From bad to worse

Not long after his release from the hospital, it was discovered that he had a heart condition known as ventricular tachycardia. In his case, the condition essentially means his heart is more dense than normal. The chamber walls are too thick, so his heart struggles to pump enough blood.

The tachycardia can cause him to pass out, which is what happened on the day of his accident. Then, in 2013, Smith went to the hospital with a heart attack, and was diagnosed with congestive heart failure.

Smith was beginning to think there was no rock bottom. He resigned himself to the belief that he would just keep falling into an endless abyss of physical failings and mental anguish. Something had to change.

The comeback

One of the worst parts of Smith’s plight, in his eyes, was that he couldn’t control his own destiny. There were days when he felt as if his existence was out of his control. Then, one day, he woke up and decided to take back his life.

Almost four years after his life-changing accident, Smith pushed aside his insecurities and picked up his weights.

It was an act of liberation.

“I had to put myself out there to be picked apart, and I had to be strong enough to deal with that. I needed some victories,” Smith said. “I needed to be able to have one area in my life where I could measure improvement. That was power lifting. It gave me back the confidence that I had to have again.”

Smith jumped back in and began to build up his strength again. Just a few months after getting back into the power-lifting world, Smith entered a competition in Medford on April 26. In that first event back, Smith broke the bench press world record in the disabled division for his weight and age with a lift of 217 pounds. Later in the day, he broke his own mark by putting up the bar at 225 pounds.

Despite leaving with a world record, Smith wasn’t satisfied. He felt like he could have done more. Three months later, he proved he could. On July 19 at the National Bench Press and Dead Lift Championships, held at the Shilo Inn in Portland, Smith scooted himself out of his wheelchair and onto the bench and pressed 231 pounds. In his next lift, he hit the 253-pound mark to shatter the world record he already owned.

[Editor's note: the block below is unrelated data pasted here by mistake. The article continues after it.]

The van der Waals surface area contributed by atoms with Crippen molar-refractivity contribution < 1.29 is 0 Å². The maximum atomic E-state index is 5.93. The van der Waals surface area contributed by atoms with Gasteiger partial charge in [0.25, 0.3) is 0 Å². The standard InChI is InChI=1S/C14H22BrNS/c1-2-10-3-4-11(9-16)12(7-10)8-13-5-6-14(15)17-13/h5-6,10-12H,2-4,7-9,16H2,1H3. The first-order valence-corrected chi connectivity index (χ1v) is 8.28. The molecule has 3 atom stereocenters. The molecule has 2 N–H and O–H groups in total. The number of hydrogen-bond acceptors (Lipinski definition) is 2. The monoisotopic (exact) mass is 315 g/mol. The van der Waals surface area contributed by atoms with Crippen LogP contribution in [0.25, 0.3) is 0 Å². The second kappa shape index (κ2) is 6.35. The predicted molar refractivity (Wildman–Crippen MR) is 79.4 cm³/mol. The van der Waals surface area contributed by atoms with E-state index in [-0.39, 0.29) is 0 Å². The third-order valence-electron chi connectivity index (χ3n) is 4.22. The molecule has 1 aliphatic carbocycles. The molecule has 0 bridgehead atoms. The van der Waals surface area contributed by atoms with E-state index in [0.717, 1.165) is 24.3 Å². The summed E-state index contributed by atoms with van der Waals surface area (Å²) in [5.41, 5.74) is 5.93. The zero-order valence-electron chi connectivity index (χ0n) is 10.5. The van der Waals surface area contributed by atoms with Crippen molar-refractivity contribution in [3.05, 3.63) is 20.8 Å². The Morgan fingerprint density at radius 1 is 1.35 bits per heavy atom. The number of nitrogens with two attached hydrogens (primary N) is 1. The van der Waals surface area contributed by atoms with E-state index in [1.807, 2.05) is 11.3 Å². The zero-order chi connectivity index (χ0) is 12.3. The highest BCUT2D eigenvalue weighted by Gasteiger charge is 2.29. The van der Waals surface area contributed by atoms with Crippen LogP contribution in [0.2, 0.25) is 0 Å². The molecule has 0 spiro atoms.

“J.C. has the heart of a lion,” Anthony said. “Power lifting is about overcoming fear, and he knows what it takes to get over the fear of the lift.”

Smith’s series of record-breaking lifts qualified him for November’s World Championships in Las Vegas. He thinks he can crack the 300-pound threshold in that competition. From there, Smith doesn’t see a ceiling to the progress he can make, on the bench or in life.

A weight was lifted

As Smith, now 38, prepares for the Worlds, he looks back at the year he has had and his outlook is a far cry from what it was before power lifting saved him from despair.

Instead of tallying the negatives he has experienced, he focuses on the good things. He’s grateful for his association with his friends, fellow lifters and especially his wife and daughters, now 6 and 7 years of age.

“People look at me and say I had to be so strong to go through everything I went through, but I had no choice,” Smith said. “My wife did have a choice. She didn’t have to be there supporting me, but she chose to. If I’m strong, she is stronger.”

With the backing of the people most important to him, Smith continues to use lifting to heal from the accident. It has been such a valuable source of therapy for him that he is investigating ways to pass it on to other people in need of healing.

Anthony and Smith have discussed plans to head up a lifting enrichment program to give people with physical or mental disabilities a place to go to feel at home.

“He is what lifting is all about. He is always willing to learn. He is always happy and positive. He knows how to take risks and step out of his comfort zone,” Anthony said. “He coaches me on how to be a better person.”

There have been a handful of individuals who have questioned whether or not lifting is a wise choice for Smith. He knows there is an inherent health risk in competing, particularly with his heart. Smith is on the heart transplant list, but he refuses to waste away doing nothing. He wants his daughters to see him working every day to become a better person. He hopes to teach them they can do anything they want to do in life, regardless of any perceived limitations.

If Smith spends his days getting that message across, he will be fulfilling his purpose in life.

“This is something I have to do. I have to keep pushing myself to become the best me I can be,” Smith said. “I’m alive, and I shouldn’t be. I should not have survived what I have survived. God still has reasons for me to be here. I know I’m on borrowed time, but aren’t we all?”